The First Rule of Drones looks a lot like the First Rule of Retail — location, location, location. According to a new poll by Gallup, almost two-thirds of Americans support the use of drones to spot and target terrorists, as long as we spot them over there instead of over here. When the suspected terrorists are on US soil, two-thirds or more want drones to buzz off:
A majority of Americans oppose the use of drone strikes on U.S. soil and against American citizens wherever they may be, according to a poll on Monday, but are perfectly fine with the program’s primary use — killing suspected terrorists abroad.
Sixty-five percent of Americans say the United States should use drones to launch airstrikes against suspected terrorists living abroad, according to a Gallup poll. Only 28 percent oppose the idea.
But when the suspected terrorist is a U.S. citizen living abroad, opposition jumps to 52 percent, with 41 percent support. Two-thirds oppose the use of drones to launch airstrikes on American soil. And 71 percent oppose targeting an American in the U.S.
This isn’t really an inconsistency, although it seems that way at first. If called to explain, Americans would distinguish between wartime operations abroad and law enforcement activity at home. Just as very few Americans would support military operations on US soil, even against terrorists, the use of war tactics would make for a very bad precedent even by law-enforcement agencies. The fact that the wartime operations are controlled not by the Department of Defense but by the CIA wouldn’t do anything to dent that belief, especially since the CIA is barred from conducting operations in the US as well. (The FBI runs counterterrorism and counter-espionage operations inside the US.)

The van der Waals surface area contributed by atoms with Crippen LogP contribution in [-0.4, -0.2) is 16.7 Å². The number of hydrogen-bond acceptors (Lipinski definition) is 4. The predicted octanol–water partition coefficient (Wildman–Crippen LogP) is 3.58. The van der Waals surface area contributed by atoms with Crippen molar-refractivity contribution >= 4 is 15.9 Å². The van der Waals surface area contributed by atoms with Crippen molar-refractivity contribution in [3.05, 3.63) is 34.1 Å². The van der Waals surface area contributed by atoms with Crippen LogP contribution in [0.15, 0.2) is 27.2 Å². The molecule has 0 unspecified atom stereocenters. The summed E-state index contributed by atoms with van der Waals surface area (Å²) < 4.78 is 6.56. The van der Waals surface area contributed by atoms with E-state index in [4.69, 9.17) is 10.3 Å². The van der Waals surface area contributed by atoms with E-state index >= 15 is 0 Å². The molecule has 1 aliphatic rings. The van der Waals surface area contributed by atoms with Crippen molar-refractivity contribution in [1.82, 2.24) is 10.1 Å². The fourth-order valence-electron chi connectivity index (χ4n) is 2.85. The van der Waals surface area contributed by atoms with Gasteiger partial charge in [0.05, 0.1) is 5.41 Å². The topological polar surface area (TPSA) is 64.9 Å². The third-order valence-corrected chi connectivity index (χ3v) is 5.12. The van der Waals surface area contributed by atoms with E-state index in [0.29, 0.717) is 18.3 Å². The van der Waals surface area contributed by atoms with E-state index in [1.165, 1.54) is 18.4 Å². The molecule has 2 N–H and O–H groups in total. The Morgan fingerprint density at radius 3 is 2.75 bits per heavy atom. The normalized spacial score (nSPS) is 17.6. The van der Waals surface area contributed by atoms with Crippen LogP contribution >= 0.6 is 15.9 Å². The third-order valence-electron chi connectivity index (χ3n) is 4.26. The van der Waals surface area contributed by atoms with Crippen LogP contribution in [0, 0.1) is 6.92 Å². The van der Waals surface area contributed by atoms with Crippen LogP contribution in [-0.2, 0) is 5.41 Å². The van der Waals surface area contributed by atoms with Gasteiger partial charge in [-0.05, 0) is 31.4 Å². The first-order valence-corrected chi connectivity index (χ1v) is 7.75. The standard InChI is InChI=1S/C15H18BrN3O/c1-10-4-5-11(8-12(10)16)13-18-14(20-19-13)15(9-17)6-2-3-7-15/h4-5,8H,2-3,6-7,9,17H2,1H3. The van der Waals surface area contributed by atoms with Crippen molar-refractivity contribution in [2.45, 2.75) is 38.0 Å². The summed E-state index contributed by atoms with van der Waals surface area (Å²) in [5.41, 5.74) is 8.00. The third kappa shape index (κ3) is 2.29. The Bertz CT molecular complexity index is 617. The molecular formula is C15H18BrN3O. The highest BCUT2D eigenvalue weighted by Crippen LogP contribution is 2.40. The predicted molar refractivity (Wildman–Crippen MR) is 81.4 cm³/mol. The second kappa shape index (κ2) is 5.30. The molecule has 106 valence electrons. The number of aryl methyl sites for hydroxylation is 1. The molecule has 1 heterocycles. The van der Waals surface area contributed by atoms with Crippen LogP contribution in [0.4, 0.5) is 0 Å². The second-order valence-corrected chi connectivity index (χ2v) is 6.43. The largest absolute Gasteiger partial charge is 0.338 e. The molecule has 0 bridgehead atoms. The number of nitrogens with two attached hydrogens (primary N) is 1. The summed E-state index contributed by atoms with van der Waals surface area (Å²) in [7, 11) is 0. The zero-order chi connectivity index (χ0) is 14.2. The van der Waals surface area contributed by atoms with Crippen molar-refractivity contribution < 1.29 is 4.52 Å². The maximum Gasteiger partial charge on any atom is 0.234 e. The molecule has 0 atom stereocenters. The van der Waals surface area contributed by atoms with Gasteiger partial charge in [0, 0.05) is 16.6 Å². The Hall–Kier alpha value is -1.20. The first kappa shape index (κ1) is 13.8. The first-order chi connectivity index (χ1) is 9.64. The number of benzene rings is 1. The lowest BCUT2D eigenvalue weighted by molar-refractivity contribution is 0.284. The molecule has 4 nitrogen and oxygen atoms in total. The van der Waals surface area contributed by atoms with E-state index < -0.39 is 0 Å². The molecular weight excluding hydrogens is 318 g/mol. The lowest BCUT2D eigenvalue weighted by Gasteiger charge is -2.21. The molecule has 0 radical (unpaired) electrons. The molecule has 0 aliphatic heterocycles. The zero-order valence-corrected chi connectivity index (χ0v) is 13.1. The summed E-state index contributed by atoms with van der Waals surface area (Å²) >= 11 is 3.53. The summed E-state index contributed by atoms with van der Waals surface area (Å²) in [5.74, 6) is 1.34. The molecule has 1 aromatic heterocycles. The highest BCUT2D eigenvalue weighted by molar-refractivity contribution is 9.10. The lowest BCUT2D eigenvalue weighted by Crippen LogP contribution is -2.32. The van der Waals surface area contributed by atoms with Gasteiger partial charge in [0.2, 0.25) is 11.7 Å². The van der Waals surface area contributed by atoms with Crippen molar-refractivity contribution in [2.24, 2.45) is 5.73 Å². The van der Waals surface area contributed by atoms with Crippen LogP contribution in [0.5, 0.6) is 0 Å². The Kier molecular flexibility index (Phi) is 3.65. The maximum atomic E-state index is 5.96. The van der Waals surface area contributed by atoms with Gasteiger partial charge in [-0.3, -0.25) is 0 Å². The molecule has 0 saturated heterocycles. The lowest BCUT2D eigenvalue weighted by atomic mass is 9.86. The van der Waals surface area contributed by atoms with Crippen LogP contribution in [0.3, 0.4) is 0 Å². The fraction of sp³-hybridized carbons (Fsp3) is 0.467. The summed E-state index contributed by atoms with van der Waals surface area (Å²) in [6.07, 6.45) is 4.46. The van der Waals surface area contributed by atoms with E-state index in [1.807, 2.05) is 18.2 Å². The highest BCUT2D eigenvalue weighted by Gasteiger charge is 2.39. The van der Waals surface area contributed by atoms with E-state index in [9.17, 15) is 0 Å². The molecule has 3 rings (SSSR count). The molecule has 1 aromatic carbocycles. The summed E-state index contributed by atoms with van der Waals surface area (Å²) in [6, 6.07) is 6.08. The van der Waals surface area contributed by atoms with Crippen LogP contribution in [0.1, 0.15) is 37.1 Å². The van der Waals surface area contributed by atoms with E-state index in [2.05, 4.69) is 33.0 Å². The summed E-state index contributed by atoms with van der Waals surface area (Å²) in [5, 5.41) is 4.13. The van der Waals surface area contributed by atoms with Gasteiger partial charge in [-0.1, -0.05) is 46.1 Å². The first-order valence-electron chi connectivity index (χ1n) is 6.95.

The poll’s internals show an interesting effect, however. About half of Americans claim to follow the issue of drone use somewhat or very closely, with an equal number (49%) not following it too closely or at all. Rand Paul’s filibuster might have impacted those figures by making it more visible, but his stand on the issue didn’t do much to move the needle among those paying attention. Across the board, those following the issue more closely were more likely to approve their use in each of the four parameters offered — abroad against foreigners, abroad against US citizens, domestically against foreign nationals, and domestically against US citizens suspected of terrorist activity.
Gallup concludes that Paul’s filibuster may not have been a game-changer at all:
Although it was Republican Sen. Paul who filibustered in protest of the potential or possible future use of drones in the U.S., rank-and-file Republicans across the country are actually more supportive of such actions than are independents or Democrats.
And, even with Paul’s effort to bring the issue of drones into the national spotlight during his 13-hour filibuster, less than half of Americans are paying very or somewhat close attention to news about the U.S government’s use of drones. Americans who are following the news at least somewhat closely are slightly more likely to say the government should use drones in each of the four circumstances.